Journal of ISSN: 2376-0060JLPRR

Lung, Pulmonary & Respiratory Research
Editorial
Volume 3 Issue 2 - 2016
Cell Death, A Potential Therapeutic Target in Acute Lung Injury and Acute Respiratory Distress Syndrome?
Chunbin Zou*
Department of Medicine, University of Pittsburgh, USA
Received: March 10, 2016 | Published: March 24, 2016
*Corresponding author: Department of Medicine, Acute Lung Injury Center of Excellence, University of Pittsburgh, Pittsburgh, PA 15213, USA, Email:
Citation: Zou C (2016) Cell Death, A Potential Therapeutic Target in Acute Lung Injury and Acute Respiratory Distress Syndrome?. J Lung Pulm Respir Res 3(2): 00075. DOI:10.15406/jlprr.2015.03.00075

Editorial

Acute lung injury and acute respiratory distress syndrome (ALI/ARDS) are the severe pulmonary illnesses. These illnesses severally impact on public health in the United States, the morbidity and mortality of the illnesses remains high in 30-40%. In 1967, a progressive respiratory failure with high short-term mortality was described as a “respiratory distress syndrome”. This subset of patient’s features with severe pulmonary dysfunction typically shown non-cardiogenic pulmonary edema, severe hypoxemia, and difficulty breathing. Since then, through several decades’ endeavor of the basic and clinical pulmonary investigators, remarkable progress has been made in defining the illness, in elucidating the pathogenesis, in establishing diagnostic criteria, and in developing therapeutic approaches.

The etiology of the ALI/ARDS involves in a vast range of diseases including infectious and non-infectious diseases. Viral infection, bacterial pneumonia, and sepsis are the major infectious causes. More than 70% of the ALI/ARDS cases are reported to be the patients with infectious pulmonary diseases. Most of the bacterial strain isolated from those patients are multi-drug resistant. Opportunistic bacterial Pseudomonas aeruginosa is responsible for 30% of death in nosocomial infectious patients. Interestingly, the etiologic non-infectious causes of ALI/ARDS comprise trauma, aspiration, pancreatitis, and other non-infectious diseases.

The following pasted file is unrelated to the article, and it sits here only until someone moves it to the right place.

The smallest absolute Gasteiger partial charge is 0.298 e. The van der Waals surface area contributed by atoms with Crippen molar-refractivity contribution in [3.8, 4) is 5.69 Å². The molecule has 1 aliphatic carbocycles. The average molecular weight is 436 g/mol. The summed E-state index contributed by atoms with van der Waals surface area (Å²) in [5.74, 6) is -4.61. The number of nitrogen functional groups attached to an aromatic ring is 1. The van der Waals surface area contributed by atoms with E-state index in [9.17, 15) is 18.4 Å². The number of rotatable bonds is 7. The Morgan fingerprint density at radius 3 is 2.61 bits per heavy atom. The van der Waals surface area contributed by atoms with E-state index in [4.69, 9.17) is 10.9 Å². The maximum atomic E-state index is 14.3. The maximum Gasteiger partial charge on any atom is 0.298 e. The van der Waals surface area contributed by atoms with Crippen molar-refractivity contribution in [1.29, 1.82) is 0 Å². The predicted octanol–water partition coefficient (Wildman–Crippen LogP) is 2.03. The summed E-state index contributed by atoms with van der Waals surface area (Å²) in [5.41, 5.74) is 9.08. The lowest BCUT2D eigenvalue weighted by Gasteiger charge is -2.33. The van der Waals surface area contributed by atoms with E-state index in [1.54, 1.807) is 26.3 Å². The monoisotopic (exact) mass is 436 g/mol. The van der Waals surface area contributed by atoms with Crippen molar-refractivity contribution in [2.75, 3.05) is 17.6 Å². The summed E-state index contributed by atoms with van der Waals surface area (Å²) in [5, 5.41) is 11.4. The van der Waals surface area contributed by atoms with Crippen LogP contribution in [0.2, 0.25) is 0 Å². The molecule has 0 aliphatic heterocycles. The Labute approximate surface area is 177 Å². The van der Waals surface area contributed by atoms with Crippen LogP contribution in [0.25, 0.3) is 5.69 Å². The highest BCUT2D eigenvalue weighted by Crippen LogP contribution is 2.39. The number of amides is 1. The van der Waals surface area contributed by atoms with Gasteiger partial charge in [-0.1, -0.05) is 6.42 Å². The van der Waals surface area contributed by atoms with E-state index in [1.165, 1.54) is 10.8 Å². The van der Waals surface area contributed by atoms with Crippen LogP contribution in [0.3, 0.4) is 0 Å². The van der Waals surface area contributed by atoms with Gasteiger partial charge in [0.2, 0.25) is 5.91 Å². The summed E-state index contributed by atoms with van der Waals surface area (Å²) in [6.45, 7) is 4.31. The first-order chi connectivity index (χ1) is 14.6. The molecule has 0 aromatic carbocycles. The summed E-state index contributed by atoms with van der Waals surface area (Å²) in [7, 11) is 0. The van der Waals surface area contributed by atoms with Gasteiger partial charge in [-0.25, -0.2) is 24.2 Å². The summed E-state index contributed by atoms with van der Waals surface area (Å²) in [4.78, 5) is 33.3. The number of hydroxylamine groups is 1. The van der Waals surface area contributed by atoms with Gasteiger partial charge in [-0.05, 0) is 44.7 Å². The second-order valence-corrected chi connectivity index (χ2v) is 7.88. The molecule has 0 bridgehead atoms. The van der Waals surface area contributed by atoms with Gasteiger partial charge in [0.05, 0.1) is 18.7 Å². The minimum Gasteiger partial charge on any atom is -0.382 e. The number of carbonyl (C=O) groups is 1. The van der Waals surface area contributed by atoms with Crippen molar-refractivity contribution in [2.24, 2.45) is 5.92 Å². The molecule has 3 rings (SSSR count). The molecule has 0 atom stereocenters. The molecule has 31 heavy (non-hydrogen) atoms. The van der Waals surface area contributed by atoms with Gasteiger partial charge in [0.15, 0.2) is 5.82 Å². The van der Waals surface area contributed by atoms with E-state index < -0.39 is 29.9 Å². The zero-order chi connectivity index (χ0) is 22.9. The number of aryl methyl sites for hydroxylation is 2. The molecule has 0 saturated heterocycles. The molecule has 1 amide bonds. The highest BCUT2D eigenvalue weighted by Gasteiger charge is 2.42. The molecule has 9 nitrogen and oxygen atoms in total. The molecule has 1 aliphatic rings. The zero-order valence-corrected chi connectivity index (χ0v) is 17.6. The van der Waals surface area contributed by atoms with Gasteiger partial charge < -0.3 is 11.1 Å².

Given the fact of the diverse etiologic causes and most of the infectious pathogens are multi-drug resistant, no effective cure has been developed. As a supportive therapeutic approach, small amount ventilation has been developed and implemented to relief the symptoms such as hypoxemia in ALI/ARDS patients. However, the effectiveness of the approach in overall is limited that only partly reduces the mortality of ALI/ARDS patients. Therefore, exploration of other non-antibiotic therapeutic approaches is a practical need.

The pathology of ALI/ARDS in the rapidly progressive stage is characterized as alveolar barrier damage and dysfunction that clinically results in hypoxia. Clinical and experimental studies have identified substantial inflammatory cell infiltration, cytokine secretion, increased permeability pulmonary edema, and alveolar epithelial cell death in human ALI/ARDS lung samples. These pathological changes are similar to that of bacterial pneumonia, perhaps in a more severe content. Notably, epidemiologic studies revealed that only 10% of the pneumonia patients develop into ARDS, suggesting an existence of a critic turning point in the development of the illness. After achieving the turning point, structural damage of the lung tissue should be pathologically irreversible that accelerates the illness progressing into ARDS. Clinical studies have reported substantial alveolar epithelial cell death in ALI/ARDS patient lungs. The cell death is characterized as a mixture of necrosis and apoptosis. In consistent with these observations, molecular biological studies demonstrated an increased level of cell death markers such as activated caspases accompanied by a reduced level of survival signals. Substantial alveolar epithelial cell death may be the critical turning point in the pathogenesis of ALI/ARDS.